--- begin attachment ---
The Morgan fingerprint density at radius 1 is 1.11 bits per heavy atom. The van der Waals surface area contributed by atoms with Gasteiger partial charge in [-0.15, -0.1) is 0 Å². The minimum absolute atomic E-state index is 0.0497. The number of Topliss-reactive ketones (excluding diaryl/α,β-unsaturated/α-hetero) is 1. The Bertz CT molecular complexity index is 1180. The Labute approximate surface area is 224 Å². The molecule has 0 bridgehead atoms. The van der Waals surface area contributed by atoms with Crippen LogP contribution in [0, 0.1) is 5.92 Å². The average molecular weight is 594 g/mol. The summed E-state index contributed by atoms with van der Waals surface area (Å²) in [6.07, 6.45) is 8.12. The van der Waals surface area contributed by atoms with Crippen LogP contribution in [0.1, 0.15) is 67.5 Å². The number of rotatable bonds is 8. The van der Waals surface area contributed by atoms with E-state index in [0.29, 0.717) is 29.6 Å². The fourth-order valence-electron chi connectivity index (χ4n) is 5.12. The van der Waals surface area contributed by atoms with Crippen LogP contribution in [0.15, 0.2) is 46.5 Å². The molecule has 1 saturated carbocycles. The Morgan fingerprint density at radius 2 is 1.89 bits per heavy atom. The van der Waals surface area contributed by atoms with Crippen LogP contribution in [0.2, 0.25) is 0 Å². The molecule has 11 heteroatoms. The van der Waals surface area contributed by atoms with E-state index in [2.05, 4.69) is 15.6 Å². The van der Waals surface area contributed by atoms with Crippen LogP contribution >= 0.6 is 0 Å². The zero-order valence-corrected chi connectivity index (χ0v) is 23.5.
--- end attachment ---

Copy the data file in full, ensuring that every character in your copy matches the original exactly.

The Morgan fingerprint density at radius 1 is 1.11 bits per heavy atom. The van der Waals surface area contributed by atoms with Gasteiger partial charge in [-0.15, -0.1) is 0 Å². The minimum absolute atomic E-state index is 0.0497. The number of Topliss-reactive ketones (excluding diaryl/α,β-unsaturated/α-hetero) is 1. The Bertz CT molecular complexity index is 1180. The Labute approximate surface area is 224 Å². The molecule has 0 bridgehead atoms. The van der Waals surface area contributed by atoms with Crippen LogP contribution in [0, 0.1) is 5.92 Å². The average molecular weight is 594 g/mol. The summed E-state index contributed by atoms with van der Waals surface area (Å²) in [6.07, 6.45) is 8.12. The van der Waals surface area contributed by atoms with Crippen LogP contribution in [0.1, 0.15) is 67.5 Å². The number of rotatable bonds is 8. The van der Waals surface area contributed by atoms with E-state index in [0.29, 0.717) is 29.6 Å². The fourth-order valence-electron chi connectivity index (χ4n) is 5.12. The van der Waals surface area contributed by atoms with Crippen LogP contribution in [0.15, 0.2) is 46.5 Å². The molecule has 1 saturated carbocycles. The Morgan fingerprint density at radius 2 is 1.89 bits per heavy atom. The van der Waals surface area contributed by atoms with Crippen LogP contribution in [0.2, 0.25) is 0 Å². The molecule has 11 heteroatoms. The van der Waals surface area contributed by atoms with E-state index in [2.05, 4.69) is 15.6 Å². The van der Waals surface area contributed by atoms with Crippen LogP contribution >= 0.6 is 0 Å². The zero-order valence-corrected chi connectivity index (χ0v) is 23.5.